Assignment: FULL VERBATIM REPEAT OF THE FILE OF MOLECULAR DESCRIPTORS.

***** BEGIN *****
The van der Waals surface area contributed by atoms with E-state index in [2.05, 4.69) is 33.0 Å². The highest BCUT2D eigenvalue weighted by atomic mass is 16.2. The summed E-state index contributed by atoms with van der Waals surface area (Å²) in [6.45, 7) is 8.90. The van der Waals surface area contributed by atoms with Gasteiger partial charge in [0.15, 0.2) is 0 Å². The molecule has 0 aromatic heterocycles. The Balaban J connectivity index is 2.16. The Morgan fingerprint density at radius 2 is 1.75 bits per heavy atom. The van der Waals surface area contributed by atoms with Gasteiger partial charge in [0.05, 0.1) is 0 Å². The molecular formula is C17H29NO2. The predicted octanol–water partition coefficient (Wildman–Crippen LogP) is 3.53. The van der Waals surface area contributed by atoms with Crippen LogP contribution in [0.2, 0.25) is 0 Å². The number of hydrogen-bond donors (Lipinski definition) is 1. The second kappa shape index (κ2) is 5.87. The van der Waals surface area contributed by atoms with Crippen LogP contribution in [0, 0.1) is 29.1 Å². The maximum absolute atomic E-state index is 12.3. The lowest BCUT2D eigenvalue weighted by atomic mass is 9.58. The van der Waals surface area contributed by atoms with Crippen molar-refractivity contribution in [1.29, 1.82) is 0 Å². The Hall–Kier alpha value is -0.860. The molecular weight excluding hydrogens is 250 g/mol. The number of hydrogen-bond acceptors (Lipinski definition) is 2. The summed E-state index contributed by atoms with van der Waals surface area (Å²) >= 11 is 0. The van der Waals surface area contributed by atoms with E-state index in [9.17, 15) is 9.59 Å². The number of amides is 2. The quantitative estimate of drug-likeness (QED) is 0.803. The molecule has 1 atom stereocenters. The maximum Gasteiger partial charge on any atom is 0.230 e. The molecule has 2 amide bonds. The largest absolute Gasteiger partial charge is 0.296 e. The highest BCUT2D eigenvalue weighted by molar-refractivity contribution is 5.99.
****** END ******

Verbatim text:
The van der Waals surface area contributed by atoms with E-state index in [2.05, 4.69) is 33.0 Å². The highest BCUT2D eigenvalue weighted by atomic mass is 16.2. The summed E-state index contributed by atoms with van der Waals surface area (Å²) in [6.45, 7) is 8.90. The van der Waals surface area contributed by atoms with Gasteiger partial charge in [0.15, 0.2) is 0 Å². The molecule has 0 aromatic heterocycles. The Balaban J connectivity index is 2.16. The Morgan fingerprint density at radius 2 is 1.75 bits per heavy atom. The van der Waals surface area contributed by atoms with Gasteiger partial charge in [0.05, 0.1) is 0 Å². The molecular formula is C17H29NO2. The predicted octanol–water partition coefficient (Wildman–Crippen LogP) is 3.53. The van der Waals surface area contributed by atoms with Crippen LogP contribution in [0.2, 0.25) is 0 Å². The number of hydrogen-bond donors (Lipinski definition) is 1. The second kappa shape index (κ2) is 5.87. The van der Waals surface area contributed by atoms with Crippen LogP contribution in [0, 0.1) is 29.1 Å². The maximum absolute atomic E-state index is 12.3. The lowest BCUT2D eigenvalue weighted by atomic mass is 9.58. The van der Waals surface area contributed by atoms with Crippen molar-refractivity contribution in [1.29, 1.82) is 0 Å². The Hall–Kier alpha value is -0.860. The molecular weight excluding hydrogens is 250 g/mol. The number of hydrogen-bond acceptors (Lipinski definition) is 2. The summed E-state index contributed by atoms with van der Waals surface area (Å²) >= 11 is 0. The van der Waals surface area contributed by atoms with E-state index in [9.17, 15) is 9.59 Å². The number of amides is 2. The quantitative estimate of drug-likeness (QED) is 0.803. The molecule has 1 atom stereocenters. The maximum Gasteiger partial charge on any atom is 0.230 e. The molecule has 2 amide bonds. The largest absolute Gasteiger partial charge is 0.296 e. The highest BCUT2D eigenvalue weighted by molar-refractivity contribution is 5.99.